Spreading the word about Glasheen’s initiative is a top priority. More than 20 dentists in the Lubbock area have signed up already, Bearden said. Now the focus is on reaching veterans and getting them to apply.
Bearden has mostly relied on social media and news coverage, he said. But he hopes next year, as more dentists and veterans get involved, he can make efforts at advertising to help get the information out.
“But if every dentist, if everyone, adopted one veteran to care for—and I have no idea the response we are going to get from this,” he said. “I would hope we would have more veterans applying for it because, obviously every veteran isn’t going to be approved, but how nice would it be to have that right mixture of number of veterans to the number of providers so that any one provider isn’t overwhelmed with more than they can handle.”
Bearden is also working with the Amarillo VA Healthcare Center to provide resources veterans might need, like transportation or internet access for the applications, he said.
The Everyone For Veterans application process is straightforward, and eligible veterans need only meet three requirements: they must have been deployed to a combat area, show financial need and not receive dental benefits from the VA, according to the Everyone For Veterans application website.
Bearden, Workforce Solutions and the Amarillo VA will provide any assistance a veteran might need, from computers for the applications to help getting to and from the dentist appointments, he said. They will do anything to get the veterans to this service.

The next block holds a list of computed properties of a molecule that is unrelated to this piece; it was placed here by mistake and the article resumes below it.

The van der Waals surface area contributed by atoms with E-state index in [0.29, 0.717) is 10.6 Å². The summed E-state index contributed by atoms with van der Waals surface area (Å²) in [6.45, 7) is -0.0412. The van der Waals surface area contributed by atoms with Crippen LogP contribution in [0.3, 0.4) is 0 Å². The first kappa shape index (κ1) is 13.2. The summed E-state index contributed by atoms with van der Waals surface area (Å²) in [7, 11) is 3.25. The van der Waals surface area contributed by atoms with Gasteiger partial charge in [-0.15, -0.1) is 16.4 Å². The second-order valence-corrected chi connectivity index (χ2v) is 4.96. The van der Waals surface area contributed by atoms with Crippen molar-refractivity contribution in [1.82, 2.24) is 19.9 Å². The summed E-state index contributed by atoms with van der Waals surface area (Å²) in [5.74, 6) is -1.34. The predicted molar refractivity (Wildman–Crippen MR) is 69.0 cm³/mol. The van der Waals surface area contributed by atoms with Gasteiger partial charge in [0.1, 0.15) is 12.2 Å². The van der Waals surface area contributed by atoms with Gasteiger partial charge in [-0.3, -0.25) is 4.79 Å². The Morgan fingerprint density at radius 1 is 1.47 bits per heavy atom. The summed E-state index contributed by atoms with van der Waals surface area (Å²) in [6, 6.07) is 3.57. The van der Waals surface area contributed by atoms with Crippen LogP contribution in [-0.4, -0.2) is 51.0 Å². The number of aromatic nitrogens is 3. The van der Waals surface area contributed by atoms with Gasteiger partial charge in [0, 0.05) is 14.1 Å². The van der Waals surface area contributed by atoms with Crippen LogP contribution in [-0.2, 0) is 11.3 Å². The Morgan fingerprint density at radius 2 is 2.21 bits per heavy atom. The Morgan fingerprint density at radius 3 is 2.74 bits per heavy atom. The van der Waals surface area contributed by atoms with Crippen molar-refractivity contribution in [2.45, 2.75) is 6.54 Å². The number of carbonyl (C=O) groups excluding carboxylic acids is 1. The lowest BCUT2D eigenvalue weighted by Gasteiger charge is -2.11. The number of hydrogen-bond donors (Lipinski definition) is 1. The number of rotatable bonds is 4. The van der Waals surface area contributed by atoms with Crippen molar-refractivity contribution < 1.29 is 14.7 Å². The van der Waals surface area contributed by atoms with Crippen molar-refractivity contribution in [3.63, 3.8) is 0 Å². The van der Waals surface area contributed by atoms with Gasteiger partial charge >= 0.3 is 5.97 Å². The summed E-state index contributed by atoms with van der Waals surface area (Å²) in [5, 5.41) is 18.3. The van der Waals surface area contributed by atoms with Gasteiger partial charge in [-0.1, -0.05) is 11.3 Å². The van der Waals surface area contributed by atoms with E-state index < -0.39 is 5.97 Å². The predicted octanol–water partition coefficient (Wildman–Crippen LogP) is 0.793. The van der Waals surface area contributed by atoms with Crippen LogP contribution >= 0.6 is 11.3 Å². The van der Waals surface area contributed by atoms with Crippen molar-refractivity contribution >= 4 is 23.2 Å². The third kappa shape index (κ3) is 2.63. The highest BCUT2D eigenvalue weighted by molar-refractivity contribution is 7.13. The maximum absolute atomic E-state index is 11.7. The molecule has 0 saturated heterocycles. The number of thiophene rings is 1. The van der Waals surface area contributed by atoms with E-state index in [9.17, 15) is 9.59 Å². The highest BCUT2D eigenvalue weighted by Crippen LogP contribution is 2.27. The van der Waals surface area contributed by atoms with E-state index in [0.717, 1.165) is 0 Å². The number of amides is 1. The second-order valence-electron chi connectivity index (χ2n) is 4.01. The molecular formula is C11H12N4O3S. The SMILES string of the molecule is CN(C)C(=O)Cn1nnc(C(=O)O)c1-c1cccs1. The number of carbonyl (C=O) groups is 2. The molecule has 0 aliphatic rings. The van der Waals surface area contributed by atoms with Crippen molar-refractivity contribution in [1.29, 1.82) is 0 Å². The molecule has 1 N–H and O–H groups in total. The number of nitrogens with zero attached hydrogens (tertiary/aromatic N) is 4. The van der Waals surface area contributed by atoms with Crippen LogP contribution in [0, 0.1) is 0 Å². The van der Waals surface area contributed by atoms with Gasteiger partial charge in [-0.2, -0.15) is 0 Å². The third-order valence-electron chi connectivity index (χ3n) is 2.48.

There is an overwhelming need for dental care for veterans, Glasheen said. While she can’t solve every problem on day one, she is taking it step by step to give back to the men and women who have served the country.
Spreading the word to veterans is important, but they will not be able to receive care if dentists do not sign up to volunteer. Right now, across the state, there are veterans waiting for dentists in Spring, Waco, San Antonio, Houston, New Braunfels, Livingston, Arlington, Nolanville, Pflugerville, Fort Worth, Commerce, Scurry, Killeen, Montgomery, Brenham and Grapeland, according to a list provided by Cheng.
However, dentists are needed in every state in the country. Those who wish to volunteer their time and expertise can find information here.
“I feel like ultimately we have relied on these men and women, who are, you know, just one percent of the population, for so much, to carry this enormous burden,” Glasheen said. “They are keeping us safe, beyond what we could really comprehend or understand as civilians. And the sacrifice they make to, of course themselves, but also their families - It just is really enormous, and I’ve always felt an extreme motivation to try to use my skills to give back.”
If you are a dental professional who is interested in committing to providing care for one veteran over the course of this next year, please contact Mary Glasheen, DDS, Public Health and Outreach Chairperson for the South Plains Dental Society at 281.750.2439 or firstname.lastname@example.org.
If you are a veteran and are interested in our program, please contact Norm Bearden, Panhandle and South Plains Veterans Resource Coordinator, at 806.282.1146
This article originally appeared on Lubbock Avalanche-Journal: Area dentist champions program supporting veterans' long-term needs